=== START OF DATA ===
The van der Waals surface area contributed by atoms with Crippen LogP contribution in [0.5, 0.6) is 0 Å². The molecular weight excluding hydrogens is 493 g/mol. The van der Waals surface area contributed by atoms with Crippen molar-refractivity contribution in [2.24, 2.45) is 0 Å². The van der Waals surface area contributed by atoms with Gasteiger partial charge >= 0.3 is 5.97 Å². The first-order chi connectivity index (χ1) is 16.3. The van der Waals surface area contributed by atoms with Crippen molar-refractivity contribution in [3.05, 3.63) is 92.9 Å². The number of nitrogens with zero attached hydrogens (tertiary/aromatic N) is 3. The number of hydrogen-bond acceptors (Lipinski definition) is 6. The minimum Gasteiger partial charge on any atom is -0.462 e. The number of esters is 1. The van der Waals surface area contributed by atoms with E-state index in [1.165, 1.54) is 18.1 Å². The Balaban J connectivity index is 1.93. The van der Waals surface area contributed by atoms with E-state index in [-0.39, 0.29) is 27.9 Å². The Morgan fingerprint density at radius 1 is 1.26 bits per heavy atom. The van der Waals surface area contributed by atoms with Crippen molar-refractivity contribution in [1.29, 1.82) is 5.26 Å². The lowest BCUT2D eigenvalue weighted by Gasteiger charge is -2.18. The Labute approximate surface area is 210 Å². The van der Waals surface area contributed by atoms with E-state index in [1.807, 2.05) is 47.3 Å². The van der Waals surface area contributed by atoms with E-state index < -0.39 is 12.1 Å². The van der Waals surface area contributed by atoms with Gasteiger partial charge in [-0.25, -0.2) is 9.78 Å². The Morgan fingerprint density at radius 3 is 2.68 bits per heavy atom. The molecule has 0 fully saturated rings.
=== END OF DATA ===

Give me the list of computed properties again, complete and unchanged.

The van der Waals surface area contributed by atoms with Crippen LogP contribution in [0.5, 0.6) is 0 Å². The molecular weight excluding hydrogens is 493 g/mol. The van der Waals surface area contributed by atoms with Crippen molar-refractivity contribution in [2.24, 2.45) is 0 Å². The van der Waals surface area contributed by atoms with Gasteiger partial charge >= 0.3 is 5.97 Å². The first-order chi connectivity index (χ1) is 16.3. The van der Waals surface area contributed by atoms with Crippen molar-refractivity contribution in [3.05, 3.63) is 92.9 Å². The number of nitrogens with zero attached hydrogens (tertiary/aromatic N) is 3. The number of hydrogen-bond acceptors (Lipinski definition) is 6. The minimum Gasteiger partial charge on any atom is -0.462 e. The number of esters is 1. The van der Waals surface area contributed by atoms with E-state index in [1.165, 1.54) is 18.1 Å². The Balaban J connectivity index is 1.93. The van der Waals surface area contributed by atoms with E-state index in [-0.39, 0.29) is 27.9 Å². The Morgan fingerprint density at radius 1 is 1.26 bits per heavy atom. The van der Waals surface area contributed by atoms with Crippen molar-refractivity contribution in [1.29, 1.82) is 5.26 Å². The lowest BCUT2D eigenvalue weighted by Gasteiger charge is -2.18. The Labute approximate surface area is 210 Å². The van der Waals surface area contributed by atoms with E-state index in [1.807, 2.05) is 47.3 Å². The van der Waals surface area contributed by atoms with E-state index < -0.39 is 12.1 Å². The van der Waals surface area contributed by atoms with Gasteiger partial charge in [-0.25, -0.2) is 9.78 Å². The Morgan fingerprint density at radius 3 is 2.68 bits per heavy atom. The molecule has 0 fully saturated rings.